I don’t think any of V’s play particularly connects to her “femininity” or “masculinity.”  She is a toddler.  She is pretty androgynous, as far as I’m concerned.  Yet I still hear parents talking about the preferences their children have for toys that are associated with their sex, as if that was no doing of their own.  While I know that kids often do fixate on a particular interest, and that sometimes there are gender role differences that might come into play, I do wonder whether these parents have exposed their kids to other options.  Have they bought their boys a tea set or given them a “dolly?”  Have they given their girls a “Thomas the Train” set or did they select the “Disney Princess” book instead?  And what about the relatives?  I know that most of the toys in our house have been bequeathed by our mothers who, God love them, have preserved the stuff in their respective attics/basements since our childhood.  Luckily for us, our moms had a mix of toys to present to V, most of them being stuff like animals, or Fisher Price airplane and castle sets, or stacking rings.  Still, we have heard the off comment from friends and family members who expect our girl to be playing with traditionally girly sorts of toys.  I’m glad that we have the ultimate deciding power for what is in our household and also the stuff to speak up about what we hope to teach V through play.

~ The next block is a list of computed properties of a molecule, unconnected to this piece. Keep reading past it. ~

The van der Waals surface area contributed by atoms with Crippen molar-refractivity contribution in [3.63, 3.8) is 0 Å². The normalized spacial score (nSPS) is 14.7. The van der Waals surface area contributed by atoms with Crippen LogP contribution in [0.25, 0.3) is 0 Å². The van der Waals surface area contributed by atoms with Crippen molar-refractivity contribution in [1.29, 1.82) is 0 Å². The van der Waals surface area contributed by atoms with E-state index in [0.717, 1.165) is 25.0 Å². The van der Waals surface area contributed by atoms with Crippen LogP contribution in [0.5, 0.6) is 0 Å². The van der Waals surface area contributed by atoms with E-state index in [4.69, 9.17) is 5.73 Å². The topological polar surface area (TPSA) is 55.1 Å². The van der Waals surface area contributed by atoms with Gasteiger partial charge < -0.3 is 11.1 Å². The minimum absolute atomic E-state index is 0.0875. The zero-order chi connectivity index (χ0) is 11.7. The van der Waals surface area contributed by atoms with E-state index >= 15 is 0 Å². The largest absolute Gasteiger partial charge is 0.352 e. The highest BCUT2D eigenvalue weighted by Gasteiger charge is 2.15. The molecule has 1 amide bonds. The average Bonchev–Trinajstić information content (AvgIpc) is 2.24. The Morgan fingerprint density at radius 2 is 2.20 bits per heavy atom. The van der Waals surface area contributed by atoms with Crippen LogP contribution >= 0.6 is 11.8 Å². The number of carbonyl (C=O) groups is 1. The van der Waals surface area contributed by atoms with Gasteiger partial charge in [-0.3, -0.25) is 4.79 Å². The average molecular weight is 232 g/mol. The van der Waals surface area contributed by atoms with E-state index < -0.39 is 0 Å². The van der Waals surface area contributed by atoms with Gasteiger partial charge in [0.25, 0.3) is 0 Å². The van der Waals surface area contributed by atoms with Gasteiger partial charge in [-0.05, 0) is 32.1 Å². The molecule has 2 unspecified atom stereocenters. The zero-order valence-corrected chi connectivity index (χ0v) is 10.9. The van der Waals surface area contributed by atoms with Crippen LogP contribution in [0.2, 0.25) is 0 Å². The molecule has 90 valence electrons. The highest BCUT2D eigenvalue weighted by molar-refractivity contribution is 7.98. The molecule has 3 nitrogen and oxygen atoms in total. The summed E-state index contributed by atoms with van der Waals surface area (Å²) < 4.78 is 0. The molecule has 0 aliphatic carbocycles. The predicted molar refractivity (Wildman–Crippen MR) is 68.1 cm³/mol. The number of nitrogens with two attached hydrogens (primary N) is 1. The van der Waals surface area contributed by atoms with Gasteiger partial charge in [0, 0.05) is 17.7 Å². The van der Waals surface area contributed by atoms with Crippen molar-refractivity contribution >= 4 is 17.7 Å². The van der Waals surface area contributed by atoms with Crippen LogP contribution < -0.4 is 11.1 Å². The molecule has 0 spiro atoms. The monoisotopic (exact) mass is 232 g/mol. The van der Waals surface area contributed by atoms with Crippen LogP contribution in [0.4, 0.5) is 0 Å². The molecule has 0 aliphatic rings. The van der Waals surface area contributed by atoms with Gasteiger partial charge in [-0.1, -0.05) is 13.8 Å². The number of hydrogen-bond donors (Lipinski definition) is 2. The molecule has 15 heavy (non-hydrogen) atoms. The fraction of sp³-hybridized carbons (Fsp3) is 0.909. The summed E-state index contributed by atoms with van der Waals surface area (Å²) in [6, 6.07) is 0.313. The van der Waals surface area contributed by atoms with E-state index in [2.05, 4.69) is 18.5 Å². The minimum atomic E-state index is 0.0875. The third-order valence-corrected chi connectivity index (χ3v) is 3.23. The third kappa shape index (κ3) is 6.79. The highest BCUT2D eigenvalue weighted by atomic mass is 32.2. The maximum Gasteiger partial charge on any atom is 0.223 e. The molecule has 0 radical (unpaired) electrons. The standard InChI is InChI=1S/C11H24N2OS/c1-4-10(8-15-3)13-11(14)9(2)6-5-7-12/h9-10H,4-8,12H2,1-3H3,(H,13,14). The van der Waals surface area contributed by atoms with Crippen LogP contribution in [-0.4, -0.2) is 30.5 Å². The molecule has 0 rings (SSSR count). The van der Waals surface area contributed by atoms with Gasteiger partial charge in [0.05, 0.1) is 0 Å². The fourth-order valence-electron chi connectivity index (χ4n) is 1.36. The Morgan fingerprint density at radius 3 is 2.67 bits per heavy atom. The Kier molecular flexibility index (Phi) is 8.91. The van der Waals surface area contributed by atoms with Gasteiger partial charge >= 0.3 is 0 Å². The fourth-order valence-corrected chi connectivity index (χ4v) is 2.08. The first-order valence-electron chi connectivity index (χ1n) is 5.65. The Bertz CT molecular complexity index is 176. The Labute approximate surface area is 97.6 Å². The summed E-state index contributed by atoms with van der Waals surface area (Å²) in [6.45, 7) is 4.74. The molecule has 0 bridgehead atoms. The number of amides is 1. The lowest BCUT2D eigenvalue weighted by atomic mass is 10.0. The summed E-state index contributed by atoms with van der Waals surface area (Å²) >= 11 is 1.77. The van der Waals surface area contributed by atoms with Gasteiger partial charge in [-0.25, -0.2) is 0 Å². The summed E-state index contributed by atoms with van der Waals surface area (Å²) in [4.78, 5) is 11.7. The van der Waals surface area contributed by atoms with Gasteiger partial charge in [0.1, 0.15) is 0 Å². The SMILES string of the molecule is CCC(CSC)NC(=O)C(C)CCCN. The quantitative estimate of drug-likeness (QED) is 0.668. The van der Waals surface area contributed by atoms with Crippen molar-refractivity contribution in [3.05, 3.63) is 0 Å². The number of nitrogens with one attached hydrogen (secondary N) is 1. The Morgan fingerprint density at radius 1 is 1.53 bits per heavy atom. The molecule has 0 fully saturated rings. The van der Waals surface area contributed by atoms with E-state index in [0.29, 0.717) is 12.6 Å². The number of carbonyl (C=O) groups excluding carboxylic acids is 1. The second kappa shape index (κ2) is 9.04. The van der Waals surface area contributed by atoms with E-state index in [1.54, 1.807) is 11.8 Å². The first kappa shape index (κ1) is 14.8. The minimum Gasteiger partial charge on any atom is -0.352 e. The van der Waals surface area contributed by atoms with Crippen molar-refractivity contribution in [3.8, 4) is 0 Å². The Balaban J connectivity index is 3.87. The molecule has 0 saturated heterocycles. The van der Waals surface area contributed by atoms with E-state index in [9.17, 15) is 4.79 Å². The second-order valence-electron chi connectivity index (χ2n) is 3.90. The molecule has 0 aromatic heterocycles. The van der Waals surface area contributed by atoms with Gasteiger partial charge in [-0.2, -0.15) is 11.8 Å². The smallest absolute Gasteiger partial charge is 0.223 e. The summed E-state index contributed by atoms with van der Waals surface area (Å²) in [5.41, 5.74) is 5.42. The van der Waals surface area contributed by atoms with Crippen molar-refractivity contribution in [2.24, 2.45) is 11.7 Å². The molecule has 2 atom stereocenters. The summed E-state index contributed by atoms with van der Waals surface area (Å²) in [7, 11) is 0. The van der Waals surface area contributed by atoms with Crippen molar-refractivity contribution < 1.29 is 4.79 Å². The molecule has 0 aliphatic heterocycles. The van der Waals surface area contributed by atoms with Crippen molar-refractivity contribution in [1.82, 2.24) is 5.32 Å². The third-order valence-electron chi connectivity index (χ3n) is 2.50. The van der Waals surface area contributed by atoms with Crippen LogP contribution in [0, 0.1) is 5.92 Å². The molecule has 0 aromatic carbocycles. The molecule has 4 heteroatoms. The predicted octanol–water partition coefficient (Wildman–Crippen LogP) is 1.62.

I have heard parents taking the opposite routes with their kids, decrying anything that the kid prefers that falls along traditional gender roles.  I think that sends a message as well.  What I’m inclined to believe is that many adults have difficulty disassociating toys and gender and that difficulty affects our attitudes towards our children’s play.  If we listen to our kids interests, and expose them to a wide variety of play, keeping away from the ultra-violent or super saccharin sorts of toys, most kids’ interests will include a little of the stereotypical both.  Play is one of the most important learning tools for kids, especially in the toddler and preschool years, and it is truly a shame to limit kids’ play based on antiquated notions of what is or isn’t masculine or feminine.  Our boys can benefit from learning tenderness and gentleness with care of baby dolls and our girls can find their strength in crashing cars and kicking balls with fervor.  And vice versa.

Linking up with Shell’s Things I Can’t Say for Pour Your Heart Out!